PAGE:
Hot answers tagged ac3
Make sure you run the latest version of FFmpeg. For Windows and Linux, static builds are availabe from the homepage. For OS X, you can install FFmpeg through Homebrew. Then, in the simplest case run: ffmpeg -i input.mkv -c:v libx264 -c:a libfaac out.mp4 For controlling video quality, set the crf parameter, which defaults to 23. Lower means better ...
Assuming you have it in an MP4 container... the following should output an MP4 with six different audio streams, each one a mono rip of one of the audio channels: ffmpeg -i input.mp4 -vn -filter_complex channelsplit output.mp4 This more complicated ffmpeg command will split the AC3 file into several different files: ffmpeg -i input.mp4 -vn ...
The following works (sort of) with Audition 1.5... In "Edit View", select File/Open Append. From here you can select multiple files by control-clicking, and when you press Append, all will be concatenated. Cue points will indicate which part of the result came from which file. The trick is getting the sounds in the right order. I've found I have to ...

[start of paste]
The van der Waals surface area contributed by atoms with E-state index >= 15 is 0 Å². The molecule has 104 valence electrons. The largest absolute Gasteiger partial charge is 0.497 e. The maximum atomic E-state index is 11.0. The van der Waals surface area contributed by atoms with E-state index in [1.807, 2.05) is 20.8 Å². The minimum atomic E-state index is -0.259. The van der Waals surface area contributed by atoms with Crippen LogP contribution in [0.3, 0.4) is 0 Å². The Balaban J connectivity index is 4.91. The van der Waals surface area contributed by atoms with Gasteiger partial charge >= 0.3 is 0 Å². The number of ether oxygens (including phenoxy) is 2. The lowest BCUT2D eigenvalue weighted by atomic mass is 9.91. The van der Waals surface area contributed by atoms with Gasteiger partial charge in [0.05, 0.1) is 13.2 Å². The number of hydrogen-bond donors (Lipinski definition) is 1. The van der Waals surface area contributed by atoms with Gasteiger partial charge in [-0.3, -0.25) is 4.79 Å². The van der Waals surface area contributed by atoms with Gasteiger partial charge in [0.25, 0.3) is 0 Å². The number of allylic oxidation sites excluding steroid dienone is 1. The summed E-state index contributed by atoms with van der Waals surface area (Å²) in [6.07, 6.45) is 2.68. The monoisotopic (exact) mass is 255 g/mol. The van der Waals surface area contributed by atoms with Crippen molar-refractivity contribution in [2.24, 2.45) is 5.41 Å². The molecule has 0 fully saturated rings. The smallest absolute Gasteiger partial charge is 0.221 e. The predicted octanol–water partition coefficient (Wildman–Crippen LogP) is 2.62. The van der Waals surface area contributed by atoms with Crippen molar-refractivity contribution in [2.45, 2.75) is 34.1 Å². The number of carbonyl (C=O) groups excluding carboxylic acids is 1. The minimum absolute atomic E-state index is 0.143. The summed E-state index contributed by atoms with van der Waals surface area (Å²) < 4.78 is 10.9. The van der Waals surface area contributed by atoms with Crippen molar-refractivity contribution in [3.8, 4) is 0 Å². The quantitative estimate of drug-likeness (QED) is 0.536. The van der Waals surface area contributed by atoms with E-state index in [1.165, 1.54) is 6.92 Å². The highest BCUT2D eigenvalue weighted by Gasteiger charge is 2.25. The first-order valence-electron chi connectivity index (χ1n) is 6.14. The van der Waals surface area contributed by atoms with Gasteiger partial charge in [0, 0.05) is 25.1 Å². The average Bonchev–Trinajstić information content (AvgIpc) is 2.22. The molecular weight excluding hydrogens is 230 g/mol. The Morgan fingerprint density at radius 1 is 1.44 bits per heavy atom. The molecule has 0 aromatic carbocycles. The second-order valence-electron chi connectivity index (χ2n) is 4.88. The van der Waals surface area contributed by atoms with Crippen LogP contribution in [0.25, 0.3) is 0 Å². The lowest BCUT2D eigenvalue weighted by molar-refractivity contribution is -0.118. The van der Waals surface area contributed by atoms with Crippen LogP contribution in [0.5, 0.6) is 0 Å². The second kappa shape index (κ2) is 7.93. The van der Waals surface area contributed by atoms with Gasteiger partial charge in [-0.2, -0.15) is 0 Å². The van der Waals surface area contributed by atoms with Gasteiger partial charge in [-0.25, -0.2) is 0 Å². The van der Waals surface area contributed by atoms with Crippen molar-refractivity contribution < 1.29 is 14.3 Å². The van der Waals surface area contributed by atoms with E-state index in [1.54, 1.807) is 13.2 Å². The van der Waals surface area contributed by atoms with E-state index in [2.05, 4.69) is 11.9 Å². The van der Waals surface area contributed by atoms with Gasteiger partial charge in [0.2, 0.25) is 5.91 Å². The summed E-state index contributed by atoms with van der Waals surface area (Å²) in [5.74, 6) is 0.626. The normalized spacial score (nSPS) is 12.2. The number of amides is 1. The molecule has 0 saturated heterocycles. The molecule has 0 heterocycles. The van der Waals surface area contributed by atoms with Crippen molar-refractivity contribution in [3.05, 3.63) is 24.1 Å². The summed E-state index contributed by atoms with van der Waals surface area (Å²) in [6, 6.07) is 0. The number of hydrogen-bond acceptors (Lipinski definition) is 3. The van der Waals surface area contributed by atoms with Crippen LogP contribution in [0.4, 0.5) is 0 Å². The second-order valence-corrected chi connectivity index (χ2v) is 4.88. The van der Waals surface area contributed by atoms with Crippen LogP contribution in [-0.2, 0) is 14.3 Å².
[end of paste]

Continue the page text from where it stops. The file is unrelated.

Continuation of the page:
Audacity has an Export Multiple feature that does exactly that.
You can do it with ffmpeg. Try a command line like this: ffmpeg -i <input_filename> -f <container> -vcodec copy -acodec libmp3lame -ar 44100 -ab 128k -ac 2 <output_filename> Replace the <> stuff with whatever filenames and containers you are using. Do note that this will downmix surround to 2 channel audio.
MKV is just a container. You can have an mpeg-4 video inside of a .mkv container. My suggestion is this: push the file to a .mkv container: mkvmerge -o newfile.mkv inputfile.m4v Get the script available here: https://github.com/JakeWharton/mkvdts2ac3 Run this: mkvdts2ac3.sh newfile.mkv Done! My TV supports AC3, but not DTS so this setup does wonders ...
Ignoring standards Oh, that awful, misleading thread. The ATSC A/52A (AC-3) standard (refer to sections 6.1.12 & 7.8, and also this post by pandy) provides detailed info about how proper downmixing should occur for AC-3. Note that the Low Frequency Effects (LFE) channel may be omitted when downmixing, and I believe that's what ffmpeg does. Changing ...
Normalizing with FFmpeg is a two-step process. First, you need to use the volumedetect filter which will tell you exactly how much dB you're allowed to crank up : ffmpeg.exe -i "D:\Project\AC3.ac3" -ac 2 -af volumedetect -y NUL This will show you the maximum volume of the stereo (downmixed) track along with additional information : ...
Handbrake has a Mac OSX version. It might work for you.
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